a JHA, such as methoprene, to the host and recorded its effect on parasitoid
development 181. Now researchers have a family of ecdysteroid agonists, including RH-5849 [15-181 and tebufenozide (RH-5992),that mimics the action of
20-OHE. These ecdysteroid agonists are highly selective for lepidopterans and
coleopterans 1191 and are reported to have low acute toxicity to bees 1201.
Therefore, tebufenozide should be of particular importance to researchers
investigating the endocrine interactionsbetween a lepidopteran host, susceptible to the actions of this hormone mimic, and hymenopteran parasitoids, which
presumably would be predicted to tolerate the hormone agonist.
Nondiapausing hosts fed tebufenozide during the first day of their 4th
stadium initiated apolysis within 24 h; however, all endoparasitic Ascogaster
larvae, removed from these pharate hosts, were still in their first stadium. This
was an expected result, because an A. quadridentutu larva remains in the first
stadium while its host undergoes 3 larval-larval molts, and it is only after the
host ceases feeding, wanders, and spins a cocoon, that the parasitoid larva molts
into its second instar [131.
Grossniklaus-Burgin and Lanzrein [21] surveyed the JHand ecdysteroid
titers of Trichoplusia ni attacked by another chelonine species, Chefonus sp. The
life cycles of Ascogaster and Chelonus are nearly identical. The Chelonus species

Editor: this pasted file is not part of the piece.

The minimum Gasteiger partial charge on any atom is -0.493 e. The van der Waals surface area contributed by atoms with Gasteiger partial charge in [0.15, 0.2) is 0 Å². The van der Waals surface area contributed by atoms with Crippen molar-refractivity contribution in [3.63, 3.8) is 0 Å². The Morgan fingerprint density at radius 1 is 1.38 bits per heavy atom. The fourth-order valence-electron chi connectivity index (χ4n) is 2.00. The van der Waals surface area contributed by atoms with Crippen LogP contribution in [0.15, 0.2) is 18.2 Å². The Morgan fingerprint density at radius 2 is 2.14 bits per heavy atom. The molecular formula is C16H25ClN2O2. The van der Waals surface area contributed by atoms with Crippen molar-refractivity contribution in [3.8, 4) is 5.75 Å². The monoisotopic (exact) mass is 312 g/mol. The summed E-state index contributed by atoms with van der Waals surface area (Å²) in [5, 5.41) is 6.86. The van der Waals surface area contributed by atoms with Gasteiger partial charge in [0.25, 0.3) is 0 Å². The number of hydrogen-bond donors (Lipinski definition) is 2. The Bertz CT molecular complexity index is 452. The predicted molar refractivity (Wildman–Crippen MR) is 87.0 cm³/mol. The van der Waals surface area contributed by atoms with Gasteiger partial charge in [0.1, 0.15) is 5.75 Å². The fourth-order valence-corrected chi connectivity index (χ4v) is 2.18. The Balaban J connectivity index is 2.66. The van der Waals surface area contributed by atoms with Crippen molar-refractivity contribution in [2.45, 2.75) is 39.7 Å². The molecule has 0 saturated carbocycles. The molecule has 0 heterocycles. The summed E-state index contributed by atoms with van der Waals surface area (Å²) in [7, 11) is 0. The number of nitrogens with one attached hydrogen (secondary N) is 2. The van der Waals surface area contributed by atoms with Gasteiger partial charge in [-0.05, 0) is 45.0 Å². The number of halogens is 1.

molts to its second instar, when its host JH titer has declined to an undetectable
level [21].Lepidopteran larvae, including the codling moth [22],generally cease
feeding when the hemolymph titer of JH declines to an undetectable level [231.
Therefore, if tebufenozide is administered orally, the host JH titer should be
expected to be high, thus preventing an Ascogaster molt. The sudden exposure
to an ecdysteroid agonist along with a high endogenous hemolymph titer of JH
would not differ from conditions the endoparasitoid had experienced in earlier
host larval- larval molts. Wandering codling moth larvae would be expected to
have a low titer of hemolymph JH [22]. A topical application of 1 pg tebufenozide administered to these larvae still did not initiate a molt in Ascogaster larvae
in their host's hemocoel, but it did elicit an integumental apolysis in all hosts.
Diapause in both the codling moth larva and its endoparasiticAscogaster larva
is maintained by the inactivity of the host neuroendocrine system and dor-
0.1
0.5
1.0
Amount injected
into each host (kg)
Hyssopus pupae fed
injected host
2.8
37.4
165.3
Injected hosts
18.7
121.4
294.2
Amount (cpm/mg) recovered from:
1.25
6.25
25.00
Concentration in
diet (pg/g)
3.3
6.1
46.5
Tebufenozide
fed hosts
1.7
3.2
1.5
3.9
8.5
11.4
Hyssopus pupae Frass from Hyssopus
reared from hosts
larvae fed orally
fed tebufenozide
poisoned hosts
Amount (cpm/mg) recovered from:
TABLE 3. Comparison of the cpmlmg Wet Weight Recovered From Hosts, Ectoparasitoid, and Frass of Ectoparasitoid Larvae Fed a Coding
Moth Larva Either Fed or Injected With 14C-Tebufenozide
244
Brown
mancy is terminated in both by a pulse of 20-OHE in the absence of JH 13,241.
Diapausing larvae do not feed, so the tebufenozide was injected directly into
the hemocoel and the hosts were immediately ligated, isolating the dormant
endoparasitoid in the host’s abdomen away from the host’s prothoracic gland.
A significant ( P 20.05) number of these endoparasitoid larvae molted to their